In the 1800s, in order to dispel the fears of superstitious sailors who would not sail on a Friday 13th, the British Navy commissioned a ship which was baptized the H.M.S. Friday. The crew members were picked on a Friday and it was launched on Friday 13th. Unfortunately, it was never seen or heard from again. Some call this a myth while others say that the navy wiped out all record of the voyage.

 The Flip Side:
     In some cultures Friday is considered a lucky day for sowing seeds and planting potatoes.
     The Jewish Sabbath begins at sunset on Friday.
     In the United States the Friday after Thanksgiving is the busiest shopping day of the year. It has been given the term Black Friday because that is when retailers begin to see a profit.
     Most workers like Friday because it is the last work day of the week and signals the beginning of the weekend.
     Thirteen is a prime number, which means it cannot be divided by any number other than itself. Hence, it symbolizes qualities of incorruptible nature and purity.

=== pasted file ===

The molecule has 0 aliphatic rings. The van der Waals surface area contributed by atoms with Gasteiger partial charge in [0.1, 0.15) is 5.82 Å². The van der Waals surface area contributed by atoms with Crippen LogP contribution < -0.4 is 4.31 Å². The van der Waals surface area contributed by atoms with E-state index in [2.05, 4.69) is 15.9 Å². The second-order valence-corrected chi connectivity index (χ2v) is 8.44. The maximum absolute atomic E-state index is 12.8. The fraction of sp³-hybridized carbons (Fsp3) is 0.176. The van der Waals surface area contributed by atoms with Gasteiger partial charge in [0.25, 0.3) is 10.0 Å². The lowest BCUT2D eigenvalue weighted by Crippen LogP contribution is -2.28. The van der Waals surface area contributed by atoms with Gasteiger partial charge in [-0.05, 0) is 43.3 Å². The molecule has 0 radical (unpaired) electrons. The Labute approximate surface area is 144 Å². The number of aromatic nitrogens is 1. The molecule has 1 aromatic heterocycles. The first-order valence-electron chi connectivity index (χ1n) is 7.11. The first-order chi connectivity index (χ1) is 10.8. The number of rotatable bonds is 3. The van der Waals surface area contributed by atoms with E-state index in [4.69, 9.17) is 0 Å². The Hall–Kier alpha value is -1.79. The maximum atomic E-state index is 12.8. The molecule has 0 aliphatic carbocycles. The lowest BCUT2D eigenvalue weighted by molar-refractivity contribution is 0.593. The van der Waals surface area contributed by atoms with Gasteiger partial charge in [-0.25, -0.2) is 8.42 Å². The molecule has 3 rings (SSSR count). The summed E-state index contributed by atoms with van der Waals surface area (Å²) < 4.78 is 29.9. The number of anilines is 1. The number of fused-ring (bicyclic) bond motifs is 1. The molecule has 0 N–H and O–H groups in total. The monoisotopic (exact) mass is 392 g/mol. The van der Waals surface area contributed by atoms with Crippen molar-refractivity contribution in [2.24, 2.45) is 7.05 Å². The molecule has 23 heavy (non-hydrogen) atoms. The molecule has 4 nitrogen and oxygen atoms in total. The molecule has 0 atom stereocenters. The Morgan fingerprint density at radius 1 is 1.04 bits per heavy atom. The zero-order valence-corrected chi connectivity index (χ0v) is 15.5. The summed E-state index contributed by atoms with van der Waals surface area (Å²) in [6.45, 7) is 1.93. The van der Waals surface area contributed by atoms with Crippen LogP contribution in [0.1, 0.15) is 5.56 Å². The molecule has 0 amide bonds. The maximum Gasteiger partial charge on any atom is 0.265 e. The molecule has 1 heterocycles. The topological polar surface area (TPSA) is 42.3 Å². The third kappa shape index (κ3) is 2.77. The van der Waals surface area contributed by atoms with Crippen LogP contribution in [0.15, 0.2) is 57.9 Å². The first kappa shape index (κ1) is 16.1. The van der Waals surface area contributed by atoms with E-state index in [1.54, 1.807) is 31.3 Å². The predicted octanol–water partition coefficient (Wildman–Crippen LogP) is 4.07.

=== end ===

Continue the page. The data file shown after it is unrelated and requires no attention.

In ancient Greece, Zeus was considered  the thirteenth and most powerful god. He was associated with totality, completion, and attainment.
     In Hindu mythology, Maha Shivratri was celebrated on the thirteenth night of the Magha month, which is a very sacred and holy night for all Shiva followers.
     The Thai New Year (Songkran Day)  begins on April 13th. It is a time to wash away all the bad omens by splashing water on friends and relatives.
     This one can be taken either way: our children become teenagers on their 13th birthday.
     My name, Joan Donaldson, has 13 letters in it but, unlike Theodore Bundy, I haven't killed anyone except in my mystery novels.